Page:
We believe EMB has to poop or get off the pot this year, as the saying goes.
ATR’s 72 continues to sell well, but the company–half owned by EADS–wants to proceed with a 90-seat new turbo-prop. Whether EADS will consent is a big unknown. Airbus continues to have prodigious demands of R&D funding for the A350 and A320neo and the A380 and A400M continues to drain cash.
Delay after delay continue to dog this dog. The ARJ-21 will be a commercial failure, but that’s hardly the point: this is a makee-learn airplane for the emerging Chinese aerospace industry. But will this be the year the ARJ-21 is finally certified and enters service? China better hope so, because certification of the ARJ-21 is a prerequisite for the development of the C919.
This copy of the Airbus A320 won’t be nearly as capable but, again, this is hardly the point. The C919 will be an advance over the ARJ-21 and lays the basis for future, more competitive airplanes.
COMAC claims 380 orders for the aircraft, all but a handful from home-market customers and 200 of these from lessors. But there are few that the West would characterize as true “firm” orders, with deposits and binding contracts, according to Chinese press reports.
The program will indeed proceed because the government has a national goal of a viable, competitive international aerospace industry. The captive home market will be forced to acquire the aircraft whether they want it or not.
We don’t see much of note this year, though.
The MS-21 seems shrouded in the old Kremlinology mist. Little news emerges about the MS-21 development—maybe for a good reason, such as it, too, is encountering issues?
The MRJ order with SkyWest (see above) last year was a real stunner. SkyWest ultimately selected the MRJ-90 over the MRJ-70, a sub-type we think have much of a future. Even EMB isn’t selling many E-170/175s and it’s not even talking about re-engining the smallest family member. We’re waiting for Mitsubishi to proceed with a 130-seat MRJ, but we don’t know if it will be this year.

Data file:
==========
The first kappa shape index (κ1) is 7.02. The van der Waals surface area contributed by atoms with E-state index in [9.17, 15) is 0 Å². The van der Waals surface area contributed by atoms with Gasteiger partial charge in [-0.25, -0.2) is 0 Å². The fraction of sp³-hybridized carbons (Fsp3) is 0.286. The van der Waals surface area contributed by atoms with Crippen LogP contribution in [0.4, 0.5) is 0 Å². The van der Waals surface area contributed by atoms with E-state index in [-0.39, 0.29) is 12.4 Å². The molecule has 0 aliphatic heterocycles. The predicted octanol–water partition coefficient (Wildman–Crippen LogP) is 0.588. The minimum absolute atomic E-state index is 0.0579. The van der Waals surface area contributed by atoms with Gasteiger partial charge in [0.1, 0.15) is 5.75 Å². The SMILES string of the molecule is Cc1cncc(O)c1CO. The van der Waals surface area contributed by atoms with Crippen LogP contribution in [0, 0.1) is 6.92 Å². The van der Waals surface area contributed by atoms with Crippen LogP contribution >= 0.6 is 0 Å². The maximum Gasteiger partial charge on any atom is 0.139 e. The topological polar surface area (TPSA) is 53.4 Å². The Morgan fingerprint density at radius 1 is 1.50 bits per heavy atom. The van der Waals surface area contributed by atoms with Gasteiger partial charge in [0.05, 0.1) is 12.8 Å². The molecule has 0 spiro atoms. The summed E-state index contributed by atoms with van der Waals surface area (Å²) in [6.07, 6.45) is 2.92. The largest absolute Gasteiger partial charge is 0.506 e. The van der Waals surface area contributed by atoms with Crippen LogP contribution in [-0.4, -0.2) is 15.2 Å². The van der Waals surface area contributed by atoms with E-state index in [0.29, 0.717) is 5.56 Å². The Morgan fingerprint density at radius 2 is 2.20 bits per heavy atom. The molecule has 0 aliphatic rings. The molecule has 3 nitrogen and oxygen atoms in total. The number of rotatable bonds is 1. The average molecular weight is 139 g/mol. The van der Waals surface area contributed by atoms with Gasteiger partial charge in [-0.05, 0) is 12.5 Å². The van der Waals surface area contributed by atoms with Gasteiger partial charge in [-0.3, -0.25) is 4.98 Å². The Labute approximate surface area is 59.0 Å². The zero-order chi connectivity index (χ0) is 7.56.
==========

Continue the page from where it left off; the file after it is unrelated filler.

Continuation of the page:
Sukhoi failed to deliver the SSJ100 on its planned schedule and we expect performance to be slower than desired again this year.
Pilot error was found to be the cause of the demonstration flight crash in Indonesia last year–no surprise here–which removes a bit of a cloud of doubt over the airplane. Although Sukhoi is making noises of a larger variant, we don’t really expect any action this year.
Pratt & Whitney’s new GTF is well ahead of CFM International’s LEAP in development and testing. By the time the first LEAP is ready to enter service in 2016 (on the A320neo rather than the COMAC C919, we believe), GTF will already have millions of hours of testing and in-service experience and be well on its way toward Performance Improvement Packages that should keep it ahead of LEAP in fuel burn performance. The key question is whether PW, through its International Aero Engines network or on its own, will be able to match the world-class product support CFM has built up. As we’ve reported several times, customers and engineers we talk to like the GTF technology better than LEAP but have more confidence in CFM product support than with PW. PW, of course, is well aware of all this and since GTF is its ticket back as a major player in engines, it can’t afford to fall short.
Rolls-Royce, meantime, continues development of its own small engine with hopes of winning the Embraer E-Jet RE. But it’s battling GE incumbency (which is a double-edged sword) and the PW GTF, which has an early engine version to offer EMB.
RR’s big engines, the Trent 1000-Plus for the 787-10 and the Trent XWB for the A350, are the focus and high-profile programs. The Trent 1000-Plus could be a candidate for an A330neo (along with the GEnx), but as noted above, so far there are no discussions going on with Airbus. Ditto for the prospect of a big GTF.